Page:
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Date Fri 25 January 2008

Well, the semester is starting to heat up, and I have a bunch of personal stuff I haven’t posted yet. But I’ll get to it this weekend.

In the mean time, I feel the need to comment on an article I read online, in Conde Nast Portfolio. It’s a lengthy piece about “Ethan”, the malicious user (I take great offense to the article using the term “hacker” in the media-popularized sense) who broke into MediaDefender’s network and publicly released internal emails and even phone calls (I guess there’s a downside to VoIP).

First, let me say that while I utterly hate what MediaDefender does, I don’t view Ethan’s highly illegal actions as being any different from physically picking the lock on their office door and photocopying stuff from file cabinets. It’s theft of information. It’s burglary. No matter what the motive, it’s illegal. And even worse, this wasn’t a socially-minded attack on one specific “evil” company, but some script kiddie randomly compromising corporate networks. He happened to find something interesting, of social value, and let the rest of the world know about it. He deserves to rot in jail.

That being said, I have two main comments on the article. First, one of the entertainment industry execs flat-out says that P2P file sharing, and BitTorrent specifically, have no positive qualities. Obviously, he’s not a Linux user. But the very idea that there are companies out there trying to unilaterally crush the medium (BitTorrent) which lets me download an OpenSuSE image in record time is disturbing. But I guess nobody takes the time to tell these people that there’s lots of software on BitTorrent and, believe it or not, much contrary to the Microsoft and entertainment industry view, there are actually people out there who produce software and *want* people to be able to get it for free.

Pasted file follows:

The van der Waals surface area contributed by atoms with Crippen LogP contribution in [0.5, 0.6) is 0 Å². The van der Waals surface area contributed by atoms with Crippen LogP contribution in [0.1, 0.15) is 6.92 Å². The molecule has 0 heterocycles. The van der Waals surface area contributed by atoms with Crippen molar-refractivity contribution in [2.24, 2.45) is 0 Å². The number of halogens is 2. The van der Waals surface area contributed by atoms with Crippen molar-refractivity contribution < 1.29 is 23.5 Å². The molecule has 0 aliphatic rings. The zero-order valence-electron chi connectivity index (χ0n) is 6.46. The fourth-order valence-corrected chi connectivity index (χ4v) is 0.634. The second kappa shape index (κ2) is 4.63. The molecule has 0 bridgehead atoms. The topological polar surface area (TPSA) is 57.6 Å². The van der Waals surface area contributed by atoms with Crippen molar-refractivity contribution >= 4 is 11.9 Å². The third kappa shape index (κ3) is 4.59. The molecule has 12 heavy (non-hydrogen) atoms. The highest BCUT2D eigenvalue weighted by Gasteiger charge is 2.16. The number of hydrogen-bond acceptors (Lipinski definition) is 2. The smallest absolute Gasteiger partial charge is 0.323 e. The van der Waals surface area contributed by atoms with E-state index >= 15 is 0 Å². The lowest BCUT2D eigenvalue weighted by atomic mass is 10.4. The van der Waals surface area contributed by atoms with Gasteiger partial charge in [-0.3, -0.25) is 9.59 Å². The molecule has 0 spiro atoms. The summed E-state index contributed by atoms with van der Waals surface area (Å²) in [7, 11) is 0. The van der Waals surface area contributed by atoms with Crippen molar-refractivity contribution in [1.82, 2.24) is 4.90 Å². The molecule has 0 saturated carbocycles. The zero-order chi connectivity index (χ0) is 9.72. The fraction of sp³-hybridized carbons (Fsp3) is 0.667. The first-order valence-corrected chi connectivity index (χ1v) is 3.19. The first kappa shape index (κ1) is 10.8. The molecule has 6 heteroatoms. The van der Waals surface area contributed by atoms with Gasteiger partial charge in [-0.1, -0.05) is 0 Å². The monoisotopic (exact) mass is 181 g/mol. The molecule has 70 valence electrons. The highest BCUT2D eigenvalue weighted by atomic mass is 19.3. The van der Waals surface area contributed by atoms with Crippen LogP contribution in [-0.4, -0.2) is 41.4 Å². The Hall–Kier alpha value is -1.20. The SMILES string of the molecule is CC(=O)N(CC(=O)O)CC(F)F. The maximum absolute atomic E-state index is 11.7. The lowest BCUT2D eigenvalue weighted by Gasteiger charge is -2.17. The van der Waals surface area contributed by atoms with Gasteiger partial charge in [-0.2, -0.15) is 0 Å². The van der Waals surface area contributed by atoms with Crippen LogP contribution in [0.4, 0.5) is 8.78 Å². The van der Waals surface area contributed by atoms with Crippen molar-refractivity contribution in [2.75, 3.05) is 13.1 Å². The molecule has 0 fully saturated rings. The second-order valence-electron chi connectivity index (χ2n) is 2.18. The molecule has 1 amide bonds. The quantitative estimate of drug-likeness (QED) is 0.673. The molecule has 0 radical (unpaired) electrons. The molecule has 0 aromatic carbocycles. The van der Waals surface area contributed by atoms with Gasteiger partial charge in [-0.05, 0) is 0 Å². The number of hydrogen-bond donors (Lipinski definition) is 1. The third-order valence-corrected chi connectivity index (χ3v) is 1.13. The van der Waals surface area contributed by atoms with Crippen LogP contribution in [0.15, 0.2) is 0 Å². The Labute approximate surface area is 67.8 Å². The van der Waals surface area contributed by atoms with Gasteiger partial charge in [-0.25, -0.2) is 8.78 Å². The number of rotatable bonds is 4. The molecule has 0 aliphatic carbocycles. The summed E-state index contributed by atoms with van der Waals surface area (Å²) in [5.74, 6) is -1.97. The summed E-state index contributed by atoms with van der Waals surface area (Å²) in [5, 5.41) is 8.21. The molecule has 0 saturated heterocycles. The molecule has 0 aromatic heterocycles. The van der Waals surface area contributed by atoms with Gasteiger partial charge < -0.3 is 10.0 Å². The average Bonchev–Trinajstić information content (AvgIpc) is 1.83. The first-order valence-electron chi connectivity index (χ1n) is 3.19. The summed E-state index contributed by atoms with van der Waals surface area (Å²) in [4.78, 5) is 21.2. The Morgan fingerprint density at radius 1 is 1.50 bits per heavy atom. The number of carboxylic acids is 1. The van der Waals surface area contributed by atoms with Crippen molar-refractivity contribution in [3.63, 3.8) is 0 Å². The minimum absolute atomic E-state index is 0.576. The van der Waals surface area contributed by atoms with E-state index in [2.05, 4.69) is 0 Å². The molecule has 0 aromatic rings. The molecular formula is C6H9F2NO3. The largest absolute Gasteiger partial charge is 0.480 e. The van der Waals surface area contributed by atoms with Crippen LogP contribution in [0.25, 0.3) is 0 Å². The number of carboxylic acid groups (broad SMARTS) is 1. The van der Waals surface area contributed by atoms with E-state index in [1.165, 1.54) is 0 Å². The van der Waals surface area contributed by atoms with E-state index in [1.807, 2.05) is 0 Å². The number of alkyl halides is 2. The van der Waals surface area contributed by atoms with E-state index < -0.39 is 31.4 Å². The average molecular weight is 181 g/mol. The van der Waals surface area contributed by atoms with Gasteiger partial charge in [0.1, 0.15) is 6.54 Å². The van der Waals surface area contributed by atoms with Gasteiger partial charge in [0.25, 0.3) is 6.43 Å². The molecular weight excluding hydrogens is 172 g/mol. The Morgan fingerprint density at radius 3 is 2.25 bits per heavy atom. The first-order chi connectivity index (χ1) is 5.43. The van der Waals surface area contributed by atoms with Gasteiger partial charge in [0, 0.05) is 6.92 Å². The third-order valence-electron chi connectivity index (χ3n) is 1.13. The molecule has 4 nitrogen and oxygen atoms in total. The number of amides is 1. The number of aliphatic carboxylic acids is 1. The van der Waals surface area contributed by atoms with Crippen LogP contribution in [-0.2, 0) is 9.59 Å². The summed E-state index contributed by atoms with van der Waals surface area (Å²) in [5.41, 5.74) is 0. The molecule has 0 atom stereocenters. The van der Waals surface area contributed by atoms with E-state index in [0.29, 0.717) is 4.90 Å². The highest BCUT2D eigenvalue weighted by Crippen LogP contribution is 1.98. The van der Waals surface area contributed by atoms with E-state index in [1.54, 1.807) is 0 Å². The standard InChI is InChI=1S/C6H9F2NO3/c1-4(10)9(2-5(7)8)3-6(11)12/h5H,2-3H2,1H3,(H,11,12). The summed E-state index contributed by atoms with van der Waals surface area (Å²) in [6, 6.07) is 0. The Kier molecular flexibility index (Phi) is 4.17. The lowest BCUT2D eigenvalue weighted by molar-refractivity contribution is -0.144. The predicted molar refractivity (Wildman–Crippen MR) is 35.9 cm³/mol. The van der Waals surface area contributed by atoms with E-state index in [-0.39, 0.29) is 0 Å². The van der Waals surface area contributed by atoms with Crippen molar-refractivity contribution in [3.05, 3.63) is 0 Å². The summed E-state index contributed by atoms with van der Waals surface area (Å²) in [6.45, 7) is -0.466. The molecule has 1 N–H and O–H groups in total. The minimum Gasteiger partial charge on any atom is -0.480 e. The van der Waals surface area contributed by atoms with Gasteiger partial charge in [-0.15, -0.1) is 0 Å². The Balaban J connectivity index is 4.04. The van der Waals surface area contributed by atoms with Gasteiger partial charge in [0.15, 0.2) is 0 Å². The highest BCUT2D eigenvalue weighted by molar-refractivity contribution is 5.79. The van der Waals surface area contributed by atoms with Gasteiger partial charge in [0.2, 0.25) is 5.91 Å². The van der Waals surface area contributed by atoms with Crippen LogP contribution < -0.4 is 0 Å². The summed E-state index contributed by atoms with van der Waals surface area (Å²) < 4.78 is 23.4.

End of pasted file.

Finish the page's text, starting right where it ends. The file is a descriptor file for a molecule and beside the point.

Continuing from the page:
Secondly, and most importantly, is the flat-out ignorance of the entertainment industry. Traditionally, it’s an industry that’s been full of what I call BS; focus groups, surveys, and customer feedback. Did any one of these guys take the time to have a focus group agency sit down with a hundred *anonymous* P2P users, and ask them why they use the technology? Obviously, either they haven’t, or they don’t want to listen to the answers.

I can only speak for myself and a few friends who I’ve discussed this with, but for us, it’s not about getting something *free*. It’s about getting it how we want it - which most importantly means NOW. If I want to watch a movie, I really don’t want to drive to a video rental store. I have a 5Mb internet connection, so I want to use that. I want to have the movie *here*, now. Or not here. Maybe on my laptop, or on my Nokia tablet. Or on my cell phone. Would I pay $5 for that? Sure. And there’s no reason why that’s not a realistic price. If I can buy a DVD, in a nice printed box, in shrink wrap, that had to be shipped to my local Best Buy, for $10 or $15, then surely it would be reasonable to buy the *content* of that DVD for $5. The same goes with songs. I can’t count how many times I’ve looked at a CD, realized that I only want to hear one song on it, and not purchased it.

Also, perhaps more important, is the idea of options. People are used to being able to use what they buy however they buy it. I’ve heard many times that the recording industry tries to push the FALSE notion that simply ripping an MP3 from a CD - for your own use, or for backup purposes - is illegal. More to the point, I use Linux. I can’t buy music from iTunes, or any other source that includes DRM. By including DRM, I’m being told that whoever sells that music doesn’t want my business. It’s that simple. But this isn’t an issue that’s just limited to Linux users. What if you own (gasp) MP3 player that’s not an iPod, and just shows up on your computer as a USB mass storage device? What if your car stereo plays MP3 CDs? DRM is designed to tell these people that their money isn’t wanted.

If I could pay $5, or even a bit more, for a movie or TV episode that I could download, copy to my laptop or cell phone (I have a Treo 700p) or tablet computer - or whatever else - I would. In an instant. It becomes the retail industry’s most powerful sales too - an impulse buy; instant gratification. If I could pay $1 or $3 for a single song, of my choosing, and play it on my Sansa MP3 player, on my laptop, on my desktop at work, and on an MP3 CD in my car (truck), I would in an instant (one viewer at one time = fair use). When will the entertainment industry wake up and realize that a new distribution medium - the Internet - will *help* them… if they realize what people want, and provide it?


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